We studied 1035 consecutive postinfarction patients to determine the feasibility of altering type A behavior and the effect such alteration might have on subsequent rates of infarction and cardiovascular death. Approximately 300 subjects were enrolled in small groups and primarily received cardiologic counseling on the usually accepted coronary risk factors. Six hundred subjects received, in addition to cardiologic counseling, advice and instructions designed to diminish the intensity of their type A behavior. The remaining subjects, serving as controls, received no counseling, but were examined and interviewed annually, as were those who dropped out of counseling groups. More than 98% of the 1035 subjects exhibited moderate-to-severe type A behavior during a videotaped structured interview. After the first year of this 5-year study, the rates of infarction and cardiovascular death were lower (p less than 0.01 and p less than 0.05, respectively) among subjects who received both cardiologic and behavioral counseling than among the control subjects. The rate of nonfatal infarction was lower (p less than 0.05) among subjects who received behavioral counseling than among those who received only cardiologic counseling or those who d...Continue Reading
The relationship of psychosocial factors to coronary heart disease in the Framingham study. II. Prevalence of coronary heart disease
Medical progress. Recent evidence supporting psychologic and social risk factors for coronary disease (first of two parts)
Competitive drive, pattern A, and coronary heart disease: a further analysis of some data from the Western Collaborative Group Study
The pathogenesis of neurogenic hypercholesterolemia. IV. Abnormal metabolism of chylomicronous cholesterol
Coronary heart disease in the Western Collaborative Group Study. A follow-up experience of 4 and one-half years
The relationship of behavior pattern A to the state of the coronary vasculature. A study of fifty-one autopsy subjects
Behavior patterns and personality characteristics related to prevalence rates of coronary heart disease in American monks
The relationship of psychosocial factors to coronary heart disease in the Framingham Study. III. Eight-year incidence of coronary heart disease
Association of specific overt behavior pattern with blood and cardiovascular findings; blood cholesterol level, blood clotting time, incidence of arcus senilis, and clinical coronary artery disease
Excretion of catecholamines, 17-ketosteroids, 17-hydroxycorticoids and 5-hydroxyindole in men exhibiting a particular behavior pattern (A) associated with high incidence of clinical coronary artery disease
EFFECT OF UNSATURATED FATS UPON LIPEMIA AND CONJUNCTIVAL CIRCULATION. A STUDY OF CORONARY-PRONE (PATTERN A) MEN
Relaxation, reduction in angry articulated thoughts, and improvements in borderline hypertension and heart rate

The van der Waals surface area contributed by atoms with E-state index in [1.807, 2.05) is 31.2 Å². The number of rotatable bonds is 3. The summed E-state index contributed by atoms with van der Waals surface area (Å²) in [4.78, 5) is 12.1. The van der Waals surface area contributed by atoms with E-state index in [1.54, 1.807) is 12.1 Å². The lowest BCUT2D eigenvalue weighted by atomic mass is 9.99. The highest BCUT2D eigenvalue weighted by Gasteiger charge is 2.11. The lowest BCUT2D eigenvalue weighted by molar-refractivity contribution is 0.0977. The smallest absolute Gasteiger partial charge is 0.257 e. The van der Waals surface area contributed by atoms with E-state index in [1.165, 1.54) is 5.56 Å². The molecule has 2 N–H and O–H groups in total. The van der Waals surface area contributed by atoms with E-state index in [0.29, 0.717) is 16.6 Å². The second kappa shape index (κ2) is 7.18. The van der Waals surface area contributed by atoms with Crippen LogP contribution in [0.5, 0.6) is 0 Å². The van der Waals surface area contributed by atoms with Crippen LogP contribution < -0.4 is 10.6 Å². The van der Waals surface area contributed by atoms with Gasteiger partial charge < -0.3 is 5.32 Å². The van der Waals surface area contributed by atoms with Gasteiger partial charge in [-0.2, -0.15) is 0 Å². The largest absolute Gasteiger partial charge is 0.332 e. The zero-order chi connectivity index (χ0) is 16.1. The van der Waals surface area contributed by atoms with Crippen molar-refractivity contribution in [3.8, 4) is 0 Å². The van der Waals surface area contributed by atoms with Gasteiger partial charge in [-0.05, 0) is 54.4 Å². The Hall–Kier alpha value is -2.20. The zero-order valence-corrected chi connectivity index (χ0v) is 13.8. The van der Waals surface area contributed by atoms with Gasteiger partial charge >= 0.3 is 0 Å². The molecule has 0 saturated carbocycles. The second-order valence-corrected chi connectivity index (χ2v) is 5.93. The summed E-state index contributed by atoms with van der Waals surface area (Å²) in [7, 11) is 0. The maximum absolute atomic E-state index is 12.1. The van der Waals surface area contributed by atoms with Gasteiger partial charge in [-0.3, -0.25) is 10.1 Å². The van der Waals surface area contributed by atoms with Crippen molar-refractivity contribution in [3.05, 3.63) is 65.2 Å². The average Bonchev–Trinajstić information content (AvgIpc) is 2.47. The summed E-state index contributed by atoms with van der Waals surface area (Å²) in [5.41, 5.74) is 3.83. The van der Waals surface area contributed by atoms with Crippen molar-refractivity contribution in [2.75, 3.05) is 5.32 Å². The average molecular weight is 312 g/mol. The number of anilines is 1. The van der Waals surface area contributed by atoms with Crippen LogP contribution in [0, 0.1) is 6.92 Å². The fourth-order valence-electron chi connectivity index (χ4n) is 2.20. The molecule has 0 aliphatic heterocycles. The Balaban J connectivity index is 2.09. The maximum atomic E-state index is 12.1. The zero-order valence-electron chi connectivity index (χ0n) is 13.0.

Contingent and non-contingent biofeedback training for Type A and B healthy adults: can Type As relax by competing?
Risk factor modification through nonpharmacological interventions in patients with coronary heart disease
Type A behavior intervention in primary health care reduces hostility and time pressure: a study in Sweden
Can the premises of the spasm of resistance vessel concept permit improvement in the treatment and prevention of ischemic heart disease?
Influence of psychosocial factors and biopsychosocial interventions on outcomes after myocardial infarction
Optimism, cynical hostility, and incident coronary heart disease and mortality in the Women's Health Initiative
Psychological interventions for coronary heart disease: cochrane systematic review and meta-analysis
Measurement of the Type A behavior pattern in adolescents and young adults: cross-cultural development of AATAB
A pathogenetic mechanism for COX-2 inhibitor-induced cardiovascular events proposed to be useful in structuring medical testimony in rofecoxib trials
Effects of a stress management program on vital exhaustion and depression in women with coronary heart disease: a randomized controlled intervention study
Probable superiority of behavioral interventions--II: Empirical status of the equivalence of therapies hypothesis
Effect of discontinuance of type A behavioral counseling on type A behavior and cardiac recurrence rate of post myocardial infarction patients
Alteration of type A behavior and its effect on cardiac recurrences in post myocardial infarction patients: summary results of the recurrent coronary prevention project
A new system for classification of cardiac death as arrhythmic, ischemic, or due to myocardial pump failure
Affect cognizance and the type A behavior pattern: labeling, cognitive effort or phenomenological loss?
Intervention for the prevention and control of hypertension and atherosclerotic diseases: United States and international experience
Dietary advice given by a dietitian versus other health professional or self-help resources to reduce blood cholesterol
Discover the latest cardiology research in this collection of the top cardiology journals.